Information graphics, aka “infographics,” are used to visually present statistical information in a compelling and easy-to-understand manner. For family businesses, infographics are useful primarily for the overall impact they may have – especially if they encourage the pursuit of further knowledge or action. There are family business-specific sources that bring these statistics to life, and other sources, such as the federal government. Sometimes these stats show improvement in a previously troubling area, yield an interesting bit of knowledge, or spotlight an issue the family business owner has been ignoring up to this point.
Statistics matter just as much, if not more, for businesses that are family-owned. Businesses have used statistics to track successes and predict future performance in order to set goals for centuries. For instance, they may measure which items in their inventory sell the most units, and compare them to the profit margin of other items to adjust prices or production. They may also survey clients or prospects on their wants, needs and problems to better direct the business to meet those expectations, and solve or prevent problems. However, family businesses tend to lean toward informality and unwritten procedures and policies. Without a baseline (such as the knowledge that 25% of your customers currently pay later than 60 days in your accounts receivables), it would be difficult to know if and by how much the situation is improving or worsening over time – and that eventual discovery may come after it’s too late to fix the problem.
The #1 family business statistic to know and use. Here’s a hint: The majority of family business owners who read the following need to act on what it implies. Although it comes across as a broken record, there is good reason for this infographic to be so prevalent.
Survival of Family Businesses into the Second Generation and Beyond:
There it is – that very large slice of pie chart, indicating the 70% of family businesses that never make it to the second generation. Most family business founders intend for the business to be passed on, yet so many do not make it. The remaining 30% make it further, but half of those do not get past the 2nd generation. Of the remaining 15% of the total, only 3% of the total make it to the 4th generation or beyond. The action that should be taken by most of the 70% can be found in the next infographic.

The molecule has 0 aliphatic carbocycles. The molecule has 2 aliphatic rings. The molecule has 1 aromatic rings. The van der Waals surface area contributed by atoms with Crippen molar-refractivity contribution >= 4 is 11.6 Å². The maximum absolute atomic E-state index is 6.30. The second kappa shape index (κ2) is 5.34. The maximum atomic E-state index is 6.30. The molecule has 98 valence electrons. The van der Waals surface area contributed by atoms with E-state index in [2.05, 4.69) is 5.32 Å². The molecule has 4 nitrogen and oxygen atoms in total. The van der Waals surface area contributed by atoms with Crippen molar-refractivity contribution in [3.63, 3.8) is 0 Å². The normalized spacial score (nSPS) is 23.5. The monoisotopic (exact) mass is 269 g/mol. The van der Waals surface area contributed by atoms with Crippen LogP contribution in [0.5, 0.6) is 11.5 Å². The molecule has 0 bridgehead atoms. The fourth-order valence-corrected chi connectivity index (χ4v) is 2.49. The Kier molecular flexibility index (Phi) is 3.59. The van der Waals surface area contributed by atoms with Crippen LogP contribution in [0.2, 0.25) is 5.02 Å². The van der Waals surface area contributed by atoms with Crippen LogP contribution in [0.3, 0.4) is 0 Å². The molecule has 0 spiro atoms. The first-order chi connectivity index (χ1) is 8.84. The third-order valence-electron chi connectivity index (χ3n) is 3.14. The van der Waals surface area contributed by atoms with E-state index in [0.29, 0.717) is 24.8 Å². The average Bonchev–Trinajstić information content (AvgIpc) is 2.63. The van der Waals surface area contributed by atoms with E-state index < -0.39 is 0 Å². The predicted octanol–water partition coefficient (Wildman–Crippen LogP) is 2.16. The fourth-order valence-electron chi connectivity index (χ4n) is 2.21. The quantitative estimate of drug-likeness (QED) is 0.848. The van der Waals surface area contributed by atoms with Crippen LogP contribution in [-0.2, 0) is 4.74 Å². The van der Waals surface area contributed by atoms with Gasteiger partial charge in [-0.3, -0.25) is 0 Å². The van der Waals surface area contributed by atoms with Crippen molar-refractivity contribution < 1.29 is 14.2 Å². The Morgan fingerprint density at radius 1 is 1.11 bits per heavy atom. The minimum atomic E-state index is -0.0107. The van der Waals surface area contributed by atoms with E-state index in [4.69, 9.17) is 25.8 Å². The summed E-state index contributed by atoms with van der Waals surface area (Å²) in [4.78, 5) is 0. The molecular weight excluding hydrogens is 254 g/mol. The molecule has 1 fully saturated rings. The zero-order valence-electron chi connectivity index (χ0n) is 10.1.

Family Businesses and Succession Plans:
Only 33% of family businesses have actual written succession plans. Most family business infographic sources correlate the 67% of family businesses without a succession plan with the 70% that never make it past the first generation.
Other statistics and why they matter. Many family business statistics come from sources such as: PricewaterhouseCoopers’ 1) Family Business Survey 2012, 2) Kin in the Game article 2010/2011, and 3) US Family Businesses article 2012/2013; MassMutual’s 1) FamilyPreneurship Study 2010 and 2) Business Owners Perspectives Study 2011; and virtually everything from the Family Firm Institute. The MassMutual FamilyPreneurship Study, for example, offers a few more infographics that further support the need for family business leaders to make plans as opposed to just assumptions.
First is the issue of who may be named as successor. According to this study, approximately 52% of family business owners believe that they will be passing on the business to the next generation to own and run. Yet the following also shows that the family members may not show as much interest in the business as is assumed:
Overwhelmingly, a non-related key employee shares the passion for the business more than the children – this type of information could spur family business owners to open communications more with their family members and non-family management to better plan for leadership succession.
Next is the succession-related issue of how key positions (not just the next CEO) will be filled in the case of disability. It’s estimated that one in three Americans entering the workforce today will become disabled before they retire, but the following infographic on contingency plans shows that only 26% of family businesses have put a plan in place. Though their intentions may be good, the 47% that thought about a plan won’t find intention of much use.
Finally the attitude toward one of the key financial aspects of the business is reviewed – primarily the need to address estate taxes. While this infographic only refers to level of concern and not percentages of family businesses that actually have an estate plan, it’s clear that feelings and attitudes play a large part in how family businesses are run and can therefore affect their success. It would be logical to assume that only those business owners who rate themselves as “extremely” or “very” concerned would have or be in the process of making an estate plan – and that would be only 20%.
Statistics can help analyze the past or better plan for the future, but if no action is ever taken then they might be no more than numbers and colorful graphics.
Contact me at firstname.lastname@example.org or 732.747.0500 to find where your family business falls in key infographics and the next steps you should take.